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Technologies your CIO is Watching

Dec 01, 20064 mins
CSO and CISOData and Information SecurityIdentity Management Solutions

Security implications of a few of the most common new technologies


What it is: Asynchronous JavaScript and XML, along with several other technologies that form a new way to build webpages in which content loads dynamically into the page. It’s Web 2.0 stuff, and the thing that makes applications like Google Earth seem so slick.

Why now: High-horsepower PCs can render dynamic, graphics-rich content, and Ajax makes such content pretty and highly usable.

How it could make your life miserable: According to one presentation on the technology, its “abstraction layer makes development easy and security hard.”

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Service-Oriented Architecture

What it is: The latest attempt at flexible, modular and reusable software development. In practice, SOA boils down to a set of protocols (you’ll have to read up on UDDI, SOAP, WSDL and so on) defining how services interact. New applications can be created by connecting various existing services.

Why now: SOA is arguably the hottest trend in IT and a darling with CIOs.

How it could make your life miserable: You’ll need to focus on maintaining adequate data protection as data moves from one service component to the next. This is nontrivial when the application portfolio made up of these components is likely to change rapidly (which is a key point of SOA, after all).

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What it is: “Worldwide Interoperability for Microwave Access,” or the combination of two standard technologies, IEEE 802.16 and ETSI HiperMAN. It’s broadband wireless; Wi-Fi on steroids.

Why now: Worldwide demand for wireless access on manifold devices is mushrooming; natural evolution of wireless access.

How it could make your life miserable: Think of all the security headaches broad­band access creates; now extend them from home PCs to tens of millions of phones, BlackBerrys, TVs and combination devices. Then imagine a bad guy with an antenna.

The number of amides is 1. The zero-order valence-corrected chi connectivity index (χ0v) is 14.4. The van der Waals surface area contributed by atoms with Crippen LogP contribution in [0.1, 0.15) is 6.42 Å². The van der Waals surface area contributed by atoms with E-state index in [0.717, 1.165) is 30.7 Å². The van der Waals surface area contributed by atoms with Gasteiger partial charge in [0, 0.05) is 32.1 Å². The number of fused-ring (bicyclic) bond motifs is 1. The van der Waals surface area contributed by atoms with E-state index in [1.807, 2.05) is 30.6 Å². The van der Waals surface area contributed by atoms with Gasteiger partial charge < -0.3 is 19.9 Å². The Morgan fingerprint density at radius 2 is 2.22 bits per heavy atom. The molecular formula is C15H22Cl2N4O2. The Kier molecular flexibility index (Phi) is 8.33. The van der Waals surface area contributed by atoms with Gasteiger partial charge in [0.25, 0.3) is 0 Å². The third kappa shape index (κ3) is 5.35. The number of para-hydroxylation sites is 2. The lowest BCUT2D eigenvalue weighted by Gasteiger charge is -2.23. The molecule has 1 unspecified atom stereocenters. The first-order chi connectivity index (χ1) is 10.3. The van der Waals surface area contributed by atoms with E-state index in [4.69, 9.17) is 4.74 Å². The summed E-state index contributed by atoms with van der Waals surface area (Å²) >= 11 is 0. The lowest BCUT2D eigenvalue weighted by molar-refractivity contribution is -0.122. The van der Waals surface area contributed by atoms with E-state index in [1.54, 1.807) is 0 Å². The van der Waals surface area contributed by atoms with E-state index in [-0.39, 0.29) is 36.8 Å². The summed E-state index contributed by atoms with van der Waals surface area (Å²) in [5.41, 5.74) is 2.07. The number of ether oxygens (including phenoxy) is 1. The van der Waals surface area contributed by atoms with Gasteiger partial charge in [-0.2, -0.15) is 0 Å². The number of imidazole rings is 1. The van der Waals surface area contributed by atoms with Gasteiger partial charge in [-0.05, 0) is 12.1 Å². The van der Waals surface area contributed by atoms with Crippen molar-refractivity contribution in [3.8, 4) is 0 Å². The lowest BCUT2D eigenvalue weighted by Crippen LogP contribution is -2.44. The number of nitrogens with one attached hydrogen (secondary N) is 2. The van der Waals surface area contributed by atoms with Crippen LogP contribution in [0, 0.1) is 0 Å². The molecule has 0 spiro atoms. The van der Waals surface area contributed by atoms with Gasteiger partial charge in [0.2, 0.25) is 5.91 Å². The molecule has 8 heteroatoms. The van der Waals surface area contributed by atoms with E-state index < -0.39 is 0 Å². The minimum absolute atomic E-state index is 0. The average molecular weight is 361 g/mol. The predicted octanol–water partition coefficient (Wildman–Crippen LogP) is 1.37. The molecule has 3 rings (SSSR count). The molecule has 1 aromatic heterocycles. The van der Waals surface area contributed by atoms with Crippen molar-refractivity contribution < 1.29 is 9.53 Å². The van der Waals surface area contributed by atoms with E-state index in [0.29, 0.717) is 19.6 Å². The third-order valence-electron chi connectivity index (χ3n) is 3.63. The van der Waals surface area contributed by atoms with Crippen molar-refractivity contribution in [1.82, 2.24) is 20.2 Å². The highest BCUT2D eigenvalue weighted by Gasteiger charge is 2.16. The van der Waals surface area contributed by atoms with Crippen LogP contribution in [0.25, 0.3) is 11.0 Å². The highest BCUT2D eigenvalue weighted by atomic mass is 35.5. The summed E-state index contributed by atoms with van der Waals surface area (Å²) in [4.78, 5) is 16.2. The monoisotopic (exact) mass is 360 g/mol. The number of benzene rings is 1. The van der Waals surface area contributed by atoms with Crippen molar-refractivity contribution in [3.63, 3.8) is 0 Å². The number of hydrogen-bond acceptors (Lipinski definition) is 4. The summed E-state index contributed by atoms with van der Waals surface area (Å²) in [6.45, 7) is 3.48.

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What it is: In general, virtualization refers to logical distribution of resources across multiple physical resources depending on where resources are needed. For example, an application that lives on one busy server can run using available memory and CPU time on several other servers. Virtualization comprises grid computing, hot backup, storage arrays, server consolidation and other like applications.

Why now: Efficiency! Companies want to use idle, available power instead of buying ever more machines (that would also waste 95 percent of their power).

How it could make your life miserable: It can make your life better when deployed well for things like data recovery (by making virtualized data backups) and controlling desktop use through highly structured virtualized applications. Of course, in practice, it also means resources being used all over by everyone, putting a premium on resource management and security.

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Windows Vista

What it is: The next version of Microsoft’s operating system, which you’ll probably find on new PCs and servers you buy later in 2007.

Why now: The run-up to a major Microsoft product release is not unlike the run-up to a major motion picture release: loud and in your face regardless of your current interest. Plus, this is when it’s ready to ship, after some delays.

How it could make your life miserable: Even with improvements in coding techniques and a focus on security features integrated into the OS, a release with this many millions of lines of code is bound to have flaws. PC and server upgrades are always security adventures, and some have even reported that Vista’s security improvements create a morass of Warning dialog boxes that could translate into calls to security and the help desk.

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Note: Computerworld is a sister publication to CSO.